By: Rachel Helden
This is my first time writing to you since you left this world only a few short weeks ago. How can it be? The excitement so fresh before me, before us, and now you are gone. Really gone.
I spent days convincing myself that surely what doctors told us had happened to you, hadn’t actually occurred at all. They were mistaken. That news must have been for some other poor soul and most certainly not for me, not my baby, not you. Anything but you.
My body revolted as it began to ache and wretch and I cried out, “Oh my dear God, this can’t be good. It’s happening again, isn’t it?” No one knew about my first miscarriage. Too early to show, it was a silent loss I had carried with me for years.
This time I had a loving partner who wanted you as much as I did. The fact that I must talk about this in past tense is so unbearably painful.
We wanted you, we still want you, we will always want you.
Grief had become an old friend of mine, a welcome weight that I learned the intimate workings of. But losing you proved different. I could understand when death came for those around and outside of me, but you were within. You were and are a part of me. How can I go on living without this piece?
Your daddy and I hadn’t even gotten the chance to share our unbridled joy, even though we wanted to shout it from the highest mountaintop. Three months we were told. Wait for the first three months… just in case.
Once we began to approach that mark, we planned our grand reveal. How we would tell our families and all of those dearest to our hearts, “We have the greatest news of our lives to share with you! Let’s celebrate and give thanks together!” Before we could, you left—so suddenly, so completely.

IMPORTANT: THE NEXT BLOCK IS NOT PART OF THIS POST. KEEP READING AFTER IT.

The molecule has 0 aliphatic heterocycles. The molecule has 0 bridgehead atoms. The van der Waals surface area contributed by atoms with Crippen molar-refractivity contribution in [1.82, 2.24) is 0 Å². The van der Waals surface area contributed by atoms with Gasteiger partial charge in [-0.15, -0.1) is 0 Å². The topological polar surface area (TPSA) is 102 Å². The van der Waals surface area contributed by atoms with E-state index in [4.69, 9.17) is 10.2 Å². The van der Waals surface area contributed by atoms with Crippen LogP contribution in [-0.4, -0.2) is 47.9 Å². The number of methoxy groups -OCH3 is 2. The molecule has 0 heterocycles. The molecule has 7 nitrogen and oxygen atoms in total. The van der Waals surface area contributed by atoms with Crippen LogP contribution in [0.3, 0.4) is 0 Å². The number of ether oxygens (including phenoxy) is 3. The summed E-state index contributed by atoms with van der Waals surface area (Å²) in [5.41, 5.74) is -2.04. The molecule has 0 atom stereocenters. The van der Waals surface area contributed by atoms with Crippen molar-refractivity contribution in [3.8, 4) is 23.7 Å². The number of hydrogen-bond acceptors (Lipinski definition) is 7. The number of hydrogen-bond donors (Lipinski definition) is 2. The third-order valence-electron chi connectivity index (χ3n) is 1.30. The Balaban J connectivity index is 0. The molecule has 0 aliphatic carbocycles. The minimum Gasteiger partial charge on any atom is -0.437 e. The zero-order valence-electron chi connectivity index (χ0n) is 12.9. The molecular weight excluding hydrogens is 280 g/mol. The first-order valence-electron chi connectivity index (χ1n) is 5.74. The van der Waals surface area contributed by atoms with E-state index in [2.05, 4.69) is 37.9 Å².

On our way to the hospital that horrid night, I saw a street sign above me as I laid back in the front passenger seat. Out of the dark nothingness of the night sky came a name, Harmony. Which means,
- agreement; accord; harmonious relations.
- a consistent, orderly, or pleasing arrangement of parts; congruity.
- Music, any simultaneous combination of tones.
Its origins mean “framework” and “to join together.” *
As I fought to breathe through the terror of contractions that were far too early, we knew it was your name. You were the promise of harmony in our lives. Now in your absence, we feel the farthest possible from that unreachable place.
In the aftermath, we bought a wind chime at the local hardware store, a substitute in a sense, and think of you every time we hear its chimes. It’s a beautiful reminder as tones and pretty melodies ring through the air. “Hello sweet baby,” I answer back when I hear you talk to us.
I’m left here trying to make sense of it all.
Why did this have to happen? Where did you go? And where are you now?
I suppose we will be searching for the answers for some time. Many women who have gone through a baby loss have told me it stays with you forever. It becomes a part of you, and I guess it is true. You were a splendid gift and part of me for those first few glorious weeks as I felt you growing and living inside of me, and now, even after your passing, you always will be.
About Rachel Helden
Rachel is a photographer from the greater St. Louis, Missouri area. For the past four years she has been working on Free Way: An Adventure Through Loss, an illustrated memoir about a solo road trip she took after going through a divorce and her father’s passing. Rachel’s search for healing took her to all 50 states in the USA, most of our national parks, and twenty other countries. She sees the book as a grief manual, an account of how one person dealt with losing a past self. Rachel is currently working to self-publish Free Way. You can find more information about the project on her website at www.rachelhelden.com and follow her adventures on Instagram at @_photonomad_.